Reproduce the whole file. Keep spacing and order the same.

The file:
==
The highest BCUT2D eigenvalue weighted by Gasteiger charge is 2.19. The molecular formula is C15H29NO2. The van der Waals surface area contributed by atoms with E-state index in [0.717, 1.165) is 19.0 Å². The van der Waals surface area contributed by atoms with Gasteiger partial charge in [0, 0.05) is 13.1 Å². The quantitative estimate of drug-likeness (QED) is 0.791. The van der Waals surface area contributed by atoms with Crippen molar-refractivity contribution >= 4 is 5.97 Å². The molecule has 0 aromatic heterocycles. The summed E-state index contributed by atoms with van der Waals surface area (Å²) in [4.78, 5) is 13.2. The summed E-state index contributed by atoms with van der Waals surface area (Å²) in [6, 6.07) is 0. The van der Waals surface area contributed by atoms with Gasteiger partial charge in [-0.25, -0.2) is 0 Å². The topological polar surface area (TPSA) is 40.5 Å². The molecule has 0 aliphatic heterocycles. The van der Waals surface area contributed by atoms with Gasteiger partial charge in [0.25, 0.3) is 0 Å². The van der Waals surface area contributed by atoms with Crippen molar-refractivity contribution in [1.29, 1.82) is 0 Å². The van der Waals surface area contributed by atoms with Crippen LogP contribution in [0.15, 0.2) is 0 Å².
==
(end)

The highest BCUT2D eigenvalue weighted by Gasteiger charge is 2.19. The molecular formula is C15H29NO2. The van der Waals surface area contributed by atoms with E-state index in [0.717, 1.165) is 19.0 Å². The van der Waals surface area contributed by atoms with Gasteiger partial charge in [0, 0.05) is 13.1 Å². The quantitative estimate of drug-likeness (QED) is 0.791. The van der Waals surface area contributed by atoms with Crippen molar-refractivity contribution >= 4 is 5.97 Å². The molecule has 0 aromatic heterocycles. The summed E-state index contributed by atoms with van der Waals surface area (Å²) in [4.78, 5) is 13.2. The summed E-state index contributed by atoms with van der Waals surface area (Å²) in [6, 6.07) is 0. The van der Waals surface area contributed by atoms with Gasteiger partial charge in [-0.25, -0.2) is 0 Å². The topological polar surface area (TPSA) is 40.5 Å². The molecule has 0 aliphatic heterocycles. The van der Waals surface area contributed by atoms with Gasteiger partial charge in [0.25, 0.3) is 0 Å². The van der Waals surface area contributed by atoms with Crippen molar-refractivity contribution in [1.29, 1.82) is 0 Å². The van der Waals surface area contributed by atoms with Crippen LogP contribution in [0.15, 0.2) is 0 Å².